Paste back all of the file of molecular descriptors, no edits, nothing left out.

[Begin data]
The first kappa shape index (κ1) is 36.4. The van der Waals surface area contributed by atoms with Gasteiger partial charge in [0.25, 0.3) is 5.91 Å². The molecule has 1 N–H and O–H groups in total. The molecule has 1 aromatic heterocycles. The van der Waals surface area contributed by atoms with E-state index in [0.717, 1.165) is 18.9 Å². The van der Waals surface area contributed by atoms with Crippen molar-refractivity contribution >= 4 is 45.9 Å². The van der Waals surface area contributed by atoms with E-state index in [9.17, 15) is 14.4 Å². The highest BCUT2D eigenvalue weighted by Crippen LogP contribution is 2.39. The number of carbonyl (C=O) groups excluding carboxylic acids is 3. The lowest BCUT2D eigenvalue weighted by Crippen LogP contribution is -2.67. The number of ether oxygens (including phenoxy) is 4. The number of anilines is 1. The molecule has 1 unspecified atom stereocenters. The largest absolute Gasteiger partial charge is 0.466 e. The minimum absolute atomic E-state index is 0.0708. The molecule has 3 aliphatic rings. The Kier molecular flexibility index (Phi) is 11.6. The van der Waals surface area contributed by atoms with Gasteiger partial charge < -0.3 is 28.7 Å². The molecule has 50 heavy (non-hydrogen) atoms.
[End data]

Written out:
The first kappa shape index (κ1) is 36.4. The van der Waals surface area contributed by atoms with Gasteiger partial charge in [0.25, 0.3) is 5.91 Å². The molecule has 1 N–H and O–H groups in total. The molecule has 1 aromatic heterocycles. The van der Waals surface area contributed by atoms with E-state index in [0.717, 1.165) is 18.9 Å². The van der Waals surface area contributed by atoms with Crippen molar-refractivity contribution >= 4 is 45.9 Å². The van der Waals surface area contributed by atoms with E-state index in [9.17, 15) is 14.4 Å². The highest BCUT2D eigenvalue weighted by Crippen LogP contribution is 2.39. The number of carbonyl (C=O) groups excluding carboxylic acids is 3. The lowest BCUT2D eigenvalue weighted by Crippen LogP contribution is -2.67. The number of ether oxygens (including phenoxy) is 4. The number of anilines is 1. The molecule has 1 unspecified atom stereocenters. The largest absolute Gasteiger partial charge is 0.466 e. The minimum absolute atomic E-state index is 0.0708. The molecule has 3 aliphatic rings. The Kier molecular flexibility index (Phi) is 11.6. The van der Waals surface area contributed by atoms with Gasteiger partial charge < -0.3 is 28.7 Å². The molecule has 50 heavy (non-hydrogen) atoms.